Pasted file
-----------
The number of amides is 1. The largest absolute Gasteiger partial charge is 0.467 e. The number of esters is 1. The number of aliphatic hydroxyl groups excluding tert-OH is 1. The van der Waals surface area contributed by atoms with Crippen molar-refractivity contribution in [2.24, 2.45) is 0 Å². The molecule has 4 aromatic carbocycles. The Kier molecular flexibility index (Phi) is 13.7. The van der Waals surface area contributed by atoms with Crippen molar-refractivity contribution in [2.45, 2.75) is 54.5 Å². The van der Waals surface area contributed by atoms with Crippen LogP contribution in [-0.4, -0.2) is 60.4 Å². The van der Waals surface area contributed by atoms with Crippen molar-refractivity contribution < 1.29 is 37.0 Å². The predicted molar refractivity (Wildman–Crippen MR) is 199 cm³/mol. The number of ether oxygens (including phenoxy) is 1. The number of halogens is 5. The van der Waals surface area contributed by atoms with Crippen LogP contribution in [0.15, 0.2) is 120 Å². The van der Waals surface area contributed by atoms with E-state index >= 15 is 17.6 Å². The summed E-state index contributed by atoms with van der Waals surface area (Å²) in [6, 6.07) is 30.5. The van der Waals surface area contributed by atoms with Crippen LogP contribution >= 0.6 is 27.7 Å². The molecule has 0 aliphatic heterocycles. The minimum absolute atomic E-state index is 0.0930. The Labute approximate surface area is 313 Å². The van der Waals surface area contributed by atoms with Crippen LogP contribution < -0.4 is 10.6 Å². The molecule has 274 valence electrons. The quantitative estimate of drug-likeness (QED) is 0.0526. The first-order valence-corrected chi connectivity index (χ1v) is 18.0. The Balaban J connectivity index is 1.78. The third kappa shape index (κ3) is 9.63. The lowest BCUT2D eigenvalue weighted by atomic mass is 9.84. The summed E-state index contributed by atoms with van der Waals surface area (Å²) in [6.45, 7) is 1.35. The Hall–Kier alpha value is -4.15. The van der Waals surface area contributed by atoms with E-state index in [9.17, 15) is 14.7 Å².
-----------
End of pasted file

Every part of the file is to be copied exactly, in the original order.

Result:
The number of amides is 1. The largest absolute Gasteiger partial charge is 0.467 e. The number of esters is 1. The number of aliphatic hydroxyl groups excluding tert-OH is 1. The van der Waals surface area contributed by atoms with Crippen molar-refractivity contribution in [2.24, 2.45) is 0 Å². The molecule has 4 aromatic carbocycles. The Kier molecular flexibility index (Phi) is 13.7. The van der Waals surface area contributed by atoms with Crippen molar-refractivity contribution in [2.45, 2.75) is 54.5 Å². The van der Waals surface area contributed by atoms with Crippen LogP contribution in [-0.4, -0.2) is 60.4 Å². The van der Waals surface area contributed by atoms with Crippen molar-refractivity contribution < 1.29 is 37.0 Å². The predicted molar refractivity (Wildman–Crippen MR) is 199 cm³/mol. The number of ether oxygens (including phenoxy) is 1. The number of halogens is 5. The van der Waals surface area contributed by atoms with Crippen LogP contribution in [0.15, 0.2) is 120 Å². The van der Waals surface area contributed by atoms with E-state index >= 15 is 17.6 Å². The summed E-state index contributed by atoms with van der Waals surface area (Å²) in [6, 6.07) is 30.5. The van der Waals surface area contributed by atoms with Crippen LogP contribution >= 0.6 is 27.7 Å². The molecule has 0 aliphatic heterocycles. The minimum absolute atomic E-state index is 0.0930. The Labute approximate surface area is 313 Å². The van der Waals surface area contributed by atoms with Crippen LogP contribution < -0.4 is 10.6 Å². The molecule has 274 valence electrons. The quantitative estimate of drug-likeness (QED) is 0.0526. The first-order valence-corrected chi connectivity index (χ1v) is 18.0. The Balaban J connectivity index is 1.78. The third kappa shape index (κ3) is 9.63. The lowest BCUT2D eigenvalue weighted by atomic mass is 9.84. The summed E-state index contributed by atoms with van der Waals surface area (Å²) in [6.45, 7) is 1.35. The Hall–Kier alpha value is -4.15. The van der Waals surface area contributed by atoms with E-state index in [9.17, 15) is 14.7 Å².